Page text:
As I pointed out in the letter, it’s easy to advocate electoral reform when you’re in opposition and much harder when the flawed system gets you elected. That is why this issue, more than any other, offers a glimpse into the values and priorities of the current Prime Minister. The only possible reason (and it’s not a good one) to break a promise of electoral reform is because a change to the system might hurt your own party.
Trudeau promised electoral reform. In fact, his promise was unequivocal. It wasn’t a “maybe” or “if we get consensus” or “if the circumstances are right”. It was clear.
I have screen-captured the page on the Liberal website where you can read it for yourself.
The promise is quite clear. Yes, there’s room to interpret the precise nature of this electoral reform, but there is no room to suggest that electoral reform, of some sort, was not actually promised. There’s no mention of a referendum. There’s not even a mention of a public consultation process. According to the official Liberal platform, the only thing to be determined after the election was what type of electoral reform to have…but certainly not whether it should happen at all.
So, what did the Liberals do instead?
After winning the election, I suppose they realized the system worked pretty good after all…for them. There was just this inconvenient problem of their election promise. So, what to do about it? Well, the only way they saw of getting around this is if they could suggest that the people had changed their minds. Then they could say that it wasn’t a broken promise after all, but, in fact, they were just reflecting the new will of the people.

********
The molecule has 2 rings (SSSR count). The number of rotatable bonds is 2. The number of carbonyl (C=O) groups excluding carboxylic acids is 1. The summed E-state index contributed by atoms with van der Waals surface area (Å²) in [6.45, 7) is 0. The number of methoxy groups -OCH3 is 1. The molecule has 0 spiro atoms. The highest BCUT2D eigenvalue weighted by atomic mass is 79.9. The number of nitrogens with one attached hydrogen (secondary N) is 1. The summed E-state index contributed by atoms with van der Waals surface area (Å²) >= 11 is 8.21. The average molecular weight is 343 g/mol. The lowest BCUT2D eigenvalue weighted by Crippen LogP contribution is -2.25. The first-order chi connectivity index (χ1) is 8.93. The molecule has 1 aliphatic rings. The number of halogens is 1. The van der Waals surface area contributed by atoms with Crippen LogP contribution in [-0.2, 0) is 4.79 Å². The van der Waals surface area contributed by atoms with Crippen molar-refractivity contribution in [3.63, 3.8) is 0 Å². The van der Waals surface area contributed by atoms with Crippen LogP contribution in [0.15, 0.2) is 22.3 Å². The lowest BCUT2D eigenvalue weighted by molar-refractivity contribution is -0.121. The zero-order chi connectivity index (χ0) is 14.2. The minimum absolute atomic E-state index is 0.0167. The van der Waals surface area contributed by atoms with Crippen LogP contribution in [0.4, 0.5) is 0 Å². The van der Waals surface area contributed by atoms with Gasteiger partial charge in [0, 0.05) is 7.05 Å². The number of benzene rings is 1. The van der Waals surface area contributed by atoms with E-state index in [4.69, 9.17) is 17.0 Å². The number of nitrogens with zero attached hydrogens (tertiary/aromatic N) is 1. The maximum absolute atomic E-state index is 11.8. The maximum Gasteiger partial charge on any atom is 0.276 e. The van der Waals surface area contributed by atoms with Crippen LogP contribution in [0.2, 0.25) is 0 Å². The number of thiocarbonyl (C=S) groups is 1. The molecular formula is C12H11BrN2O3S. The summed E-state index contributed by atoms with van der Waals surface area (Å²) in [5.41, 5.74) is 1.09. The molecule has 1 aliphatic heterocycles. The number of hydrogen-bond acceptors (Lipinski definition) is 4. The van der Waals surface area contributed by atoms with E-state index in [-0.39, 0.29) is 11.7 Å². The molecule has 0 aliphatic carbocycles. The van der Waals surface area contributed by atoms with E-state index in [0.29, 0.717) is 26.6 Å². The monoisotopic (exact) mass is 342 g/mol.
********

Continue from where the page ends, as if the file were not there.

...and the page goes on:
Noam Chomsky discusses how democratic governments “manufacture consent” for certain policies. In other words, they manipulate the public through misinformation and other tactics to artificially create the impression that their policies are supported.
In this case, the Liberals have manufactured disagreement. They have artificially created the idea that there is “no clear consensus” on this matter, thus giving them an excuse to justify their broken promise. The public consultation process was an act of propaganda, deliberately designed to provide the outcome they wanted, while at the same time leaving the impression that the “public has spoken.”
But, of course, we already had spoken. We spoke in favour of electoral reform when we voted for the Liberals or the NDP or the Green Party, who were all in favour of change. I assume a significant number of Conservatives support electoral reform as well. The issue is not that the people didn’t want it, but that Trudeau no longer wanted the people to want it. And so he created a bogus consultation process to provide these results. With a “public consultation process,” you can create any result you want…and the Liberals did.
And that is what is most disheartening about all this. Not only did the Prime Minister break his promise, but he passed the buck. He blamed the people. According to his logic, it wasn’t he who broke the promise, but us.
And that is why, in theory, I may support Mr. Trudeau on a case by case basis in the future, but I cannot support him as a leader. He has utterly lost my trust.
The very nature of electoral reform means that those who advocate for it must first win an election using the very system they hope to dismantle. This means that it’s going to take a person of integrity to make such a change.
Unfortunately, that person is not Justin Trudeau. I hope someone else out there has a bit more integrity than our current Prime Minister.